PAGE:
Back in Grayton I saw the same good people and met quite a few new ones. Neither Brock or Matt were there, so it was just me and these new-found friends (Southerners all) and I lived by the beach--on the beach, really--and it was all copacetic. This was when I got my trailer and when I met Pat and her three daughters (and eventually met Tee, who was my undoing that year and for another year to come--though I'm very adept at being my own undoer too). Pat ran a small jewelry shop--hand made--next to the cafe. I think she called herself a goldsmith. I liked Pat. I liked her daughters. They were all a complex and complicated lot, full of life and disaster. But Pat shared her place of business with a photographer--I think her name was Susan--who was a little distant. I was in Grayton without a typewriter (this was before the prevalence of PC's, let alone laptops) and she had one but was reluctant to loan it to me (Pat's idea). But one day, as I was working prep in the kitchen, this big truck pulls up in the sandy road along the cafe and in the back of the truck is a potbellied stove, round and cast iron and heavy. Pat walked into the kitchen and asked if I'd help unload it for Susan the photographer.
I said, "Okay."
The guy who brought the stove and had driven the truck was an old gentleman, he could not move it. I don't know how or who got it in the truck to begin with. Big Daddy Dave--the dishwasher--was working that day and he came out with me to help move the stove/fireplace. Big Daddy was a character all to himself: seventeen, a local boy who lived up by the bay, who attended a special education school, who had attached himself to me because I didn't ridicule him. Anyway, BD Dave came out and we went to the back of the truck where the old southern gentleman had lowered the gate and we took hold of this ancient metal stove. But it was awkward, in both size and shape, in weight, and there was not a good way for two people to grip and carry it, so I said, "I got it."
"Are you sure?" the man asked.
"Yeah, yeah." (But I wasn't that sure.) And I wrapped my arms around this thing--it was about chest-high in the bed of the truck, I was standing in the white loose-sand road, it was a good ten/twenty feet to the door of the shop--and pulled it in close and slipped it out of the truck.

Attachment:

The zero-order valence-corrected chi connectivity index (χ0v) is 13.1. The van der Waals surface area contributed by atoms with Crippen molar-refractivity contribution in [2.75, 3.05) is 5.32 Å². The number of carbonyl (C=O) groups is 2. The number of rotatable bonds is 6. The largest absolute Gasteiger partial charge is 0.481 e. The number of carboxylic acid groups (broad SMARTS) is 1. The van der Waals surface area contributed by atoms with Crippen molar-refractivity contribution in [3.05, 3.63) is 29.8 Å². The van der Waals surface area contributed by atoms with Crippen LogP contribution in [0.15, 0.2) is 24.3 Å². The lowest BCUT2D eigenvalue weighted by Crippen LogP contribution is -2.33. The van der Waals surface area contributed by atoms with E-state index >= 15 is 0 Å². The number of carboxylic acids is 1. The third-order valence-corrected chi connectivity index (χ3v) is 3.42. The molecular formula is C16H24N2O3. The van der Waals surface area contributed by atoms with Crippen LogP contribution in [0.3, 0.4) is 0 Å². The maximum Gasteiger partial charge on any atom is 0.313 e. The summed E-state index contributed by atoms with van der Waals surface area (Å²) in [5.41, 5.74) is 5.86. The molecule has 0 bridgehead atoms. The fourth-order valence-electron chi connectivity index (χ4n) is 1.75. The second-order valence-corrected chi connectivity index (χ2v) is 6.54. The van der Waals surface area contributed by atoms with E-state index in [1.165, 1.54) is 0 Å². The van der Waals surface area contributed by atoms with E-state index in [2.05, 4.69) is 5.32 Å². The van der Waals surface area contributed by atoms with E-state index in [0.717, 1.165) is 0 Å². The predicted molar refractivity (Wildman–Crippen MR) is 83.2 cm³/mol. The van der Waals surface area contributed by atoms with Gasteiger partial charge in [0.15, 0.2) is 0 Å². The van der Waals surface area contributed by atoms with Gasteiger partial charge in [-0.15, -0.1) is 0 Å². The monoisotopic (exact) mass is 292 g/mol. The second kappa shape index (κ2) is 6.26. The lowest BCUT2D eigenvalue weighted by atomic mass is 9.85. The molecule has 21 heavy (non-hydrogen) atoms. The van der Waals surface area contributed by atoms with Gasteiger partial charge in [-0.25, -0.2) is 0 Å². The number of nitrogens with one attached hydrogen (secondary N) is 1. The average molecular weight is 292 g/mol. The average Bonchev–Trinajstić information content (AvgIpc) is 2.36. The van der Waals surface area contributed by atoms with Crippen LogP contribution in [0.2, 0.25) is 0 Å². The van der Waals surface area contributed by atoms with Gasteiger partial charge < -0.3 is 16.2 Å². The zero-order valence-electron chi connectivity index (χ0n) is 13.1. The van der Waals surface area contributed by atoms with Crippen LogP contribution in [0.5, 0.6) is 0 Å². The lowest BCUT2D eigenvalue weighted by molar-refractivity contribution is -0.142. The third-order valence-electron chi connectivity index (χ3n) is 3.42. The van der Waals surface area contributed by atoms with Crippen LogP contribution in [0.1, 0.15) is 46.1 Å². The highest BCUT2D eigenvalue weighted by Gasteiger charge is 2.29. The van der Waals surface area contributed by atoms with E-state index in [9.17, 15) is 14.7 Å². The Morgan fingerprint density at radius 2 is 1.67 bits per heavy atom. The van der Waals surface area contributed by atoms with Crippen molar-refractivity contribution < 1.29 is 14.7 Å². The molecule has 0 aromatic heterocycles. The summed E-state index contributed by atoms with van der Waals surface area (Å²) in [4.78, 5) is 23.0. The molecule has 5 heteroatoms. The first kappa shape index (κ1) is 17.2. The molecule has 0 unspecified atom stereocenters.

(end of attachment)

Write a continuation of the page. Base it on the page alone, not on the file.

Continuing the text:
Man, that SOB was heavy. Like lifting the carcass of a hippo. But I was thinking of a co-worker in L.A. who had moved a steel door all by himself, so I sucked it up and squatted a bit, held on and duck-walked this cast iron stove across the sand and thin weeds and into the door of the little shop next to the cafe. Inside I set it down where Susan asked me to, stood up and ironed out my back with my hands. Pat was there, Big Daddy, the old man and Susan and they were all duly amazed. I was amazed and of course egotistically proud (but being a Midwesterner I kept it to myself). I think Susan asked me to move it again--adjust it's location--a bit after I had recovered. No problem. And right after that, she asked if I still wanted to use her typewriter and I said yeah, sure.
It was a small thing, but it was also a bit of myth-making for me--strength and power--a new and tiny story for the denizens of Grayton Beach, for Big Daddy Dave and Pat and my co-workers at the Paradise. It was a test for myself--of strength and will--in a way, and I had passed it. I think of it and I think of how, that same year but in September when I was back in Iowa City and in the Iowa Writer's Workshop (before I dropped out) and I threw my lower back out for the first time in my life while helping someone I didn't even know move a couch. Ouch. It was both a physical and psychological shock to me, to have injured myself so. And then a lifetime of not completely trusting my back again . . . but that's a different story. On that day I was The Strongman of Grayton Beach.
Never did get that typewriter, though. I wrote longhand.